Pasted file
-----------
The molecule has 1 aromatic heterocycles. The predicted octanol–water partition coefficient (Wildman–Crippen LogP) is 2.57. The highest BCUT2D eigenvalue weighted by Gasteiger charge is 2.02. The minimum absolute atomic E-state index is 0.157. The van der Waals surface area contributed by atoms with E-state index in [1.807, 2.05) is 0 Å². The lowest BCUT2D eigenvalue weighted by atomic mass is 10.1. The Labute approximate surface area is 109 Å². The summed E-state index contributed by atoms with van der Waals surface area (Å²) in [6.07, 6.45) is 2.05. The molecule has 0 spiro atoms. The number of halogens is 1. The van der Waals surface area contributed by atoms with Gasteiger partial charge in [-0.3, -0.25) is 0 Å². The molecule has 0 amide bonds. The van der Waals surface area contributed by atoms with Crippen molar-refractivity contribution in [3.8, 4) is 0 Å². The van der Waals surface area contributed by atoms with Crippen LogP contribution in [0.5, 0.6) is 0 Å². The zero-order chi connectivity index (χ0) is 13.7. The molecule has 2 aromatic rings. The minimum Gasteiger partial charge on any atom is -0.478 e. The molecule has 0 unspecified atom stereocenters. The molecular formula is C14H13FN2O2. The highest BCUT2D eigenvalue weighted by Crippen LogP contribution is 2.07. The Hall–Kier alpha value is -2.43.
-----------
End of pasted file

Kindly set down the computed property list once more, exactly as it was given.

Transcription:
The molecule has 1 aromatic heterocycles. The predicted octanol–water partition coefficient (Wildman–Crippen LogP) is 2.57. The highest BCUT2D eigenvalue weighted by Gasteiger charge is 2.02. The minimum absolute atomic E-state index is 0.157. The van der Waals surface area contributed by atoms with E-state index in [1.807, 2.05) is 0 Å². The lowest BCUT2D eigenvalue weighted by atomic mass is 10.1. The Labute approximate surface area is 109 Å². The summed E-state index contributed by atoms with van der Waals surface area (Å²) in [6.07, 6.45) is 2.05. The molecule has 0 spiro atoms. The number of halogens is 1. The van der Waals surface area contributed by atoms with Gasteiger partial charge in [-0.3, -0.25) is 0 Å². The molecule has 0 amide bonds. The van der Waals surface area contributed by atoms with Crippen molar-refractivity contribution in [3.8, 4) is 0 Å². The van der Waals surface area contributed by atoms with Crippen LogP contribution in [0.5, 0.6) is 0 Å². The zero-order chi connectivity index (χ0) is 13.7. The molecule has 2 aromatic rings. The minimum Gasteiger partial charge on any atom is -0.478 e. The molecule has 0 unspecified atom stereocenters. The molecular formula is C14H13FN2O2. The highest BCUT2D eigenvalue weighted by Crippen LogP contribution is 2.07. The Hall–Kier alpha value is -2.43.